Menu
The Law Office of Marc J. Semke
A Criminal Defense And Youth Advocacy Firm In York, Pennsylvania
717-781-8021

Possible defenses to underage drinking charges

The legal age to consume alcohol in Pennsylvania is one of the most widely known laws in the state. Simply put, it is illegal for people under the age of 21 to possess or consume alcoholic beverages. A person who violates the law could be subject to mandatory fines, alcohol treatment programs or both. This is in addition to having a criminal record that can follow you for years.

Because the violation of underage drinking statutes is a strict liability offense (i.e., no intent is required to be proven), most may believe that they are immediately guilty, but this may not always be the case. Pennsylvania law allows for several affirmative defenses that can be asserted to avoid a conviction.

This post will highlight a few.

A drink served on private property – If a person under 21 consumes an alcoholic beverage on private property with the consent of the person’s parents and the property owner, this can be raised as a defense. It is not uncommon for toasts to be allowed during celebrations (i.e., weddings, religious ceremonies).

For educational purposes – College students can have alcoholic drinks as part of scientific experiments and surveys for research purposes. Examples of such trials are studies to show the effect of alcohol on motor skills, or cognitive abilities. Educational purposes may also include culinary lessons. Any educational purpose must be supervised by a qualified instructor.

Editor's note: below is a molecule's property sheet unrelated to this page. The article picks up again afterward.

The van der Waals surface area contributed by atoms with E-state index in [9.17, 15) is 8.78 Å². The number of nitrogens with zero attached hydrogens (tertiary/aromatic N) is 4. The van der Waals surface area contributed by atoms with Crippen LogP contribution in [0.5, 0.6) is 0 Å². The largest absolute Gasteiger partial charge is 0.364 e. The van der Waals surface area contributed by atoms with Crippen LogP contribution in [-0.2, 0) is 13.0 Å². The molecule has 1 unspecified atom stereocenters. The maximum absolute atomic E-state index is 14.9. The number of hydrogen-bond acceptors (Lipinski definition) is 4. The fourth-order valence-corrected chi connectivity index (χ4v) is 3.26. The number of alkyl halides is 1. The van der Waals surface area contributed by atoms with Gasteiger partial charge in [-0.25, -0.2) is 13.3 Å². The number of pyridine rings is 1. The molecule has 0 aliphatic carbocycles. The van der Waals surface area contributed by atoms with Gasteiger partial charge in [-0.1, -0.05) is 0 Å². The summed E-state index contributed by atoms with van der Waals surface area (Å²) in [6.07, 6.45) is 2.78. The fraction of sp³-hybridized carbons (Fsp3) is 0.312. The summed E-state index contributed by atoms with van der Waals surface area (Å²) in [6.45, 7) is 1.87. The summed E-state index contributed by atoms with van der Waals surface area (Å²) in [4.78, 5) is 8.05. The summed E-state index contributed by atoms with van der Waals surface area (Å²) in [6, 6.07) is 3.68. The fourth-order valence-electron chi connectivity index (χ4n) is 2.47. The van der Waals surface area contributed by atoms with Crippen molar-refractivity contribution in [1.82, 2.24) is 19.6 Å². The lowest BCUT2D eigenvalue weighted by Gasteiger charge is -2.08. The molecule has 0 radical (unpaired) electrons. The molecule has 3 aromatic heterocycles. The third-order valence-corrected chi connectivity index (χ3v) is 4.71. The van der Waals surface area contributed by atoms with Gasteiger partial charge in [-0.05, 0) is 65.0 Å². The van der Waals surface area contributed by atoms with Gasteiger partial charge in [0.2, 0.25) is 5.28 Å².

Reporting an emergency situation – This is especially important for people who call 911 to report that an underage drinker is in distress. It is public policy in Pennsylvania that underage drinkers should not be discouraged from calling for help due to the fear of being charged with a crime because they had been drinking. With the number of college students being killed or seriously injured because of the lack of responsive measures, it is increasingly important for students to seek help for distressed peers.

Religious purposes – Having an alcoholic beverage as part of a religious ceremony is considered protected speech under the First Amendment.

If you are charged with a crime and need legal advice on your rights and options, an experienced criminal defense attorney can advise you.

No Comments

Leave a comment
Comment Information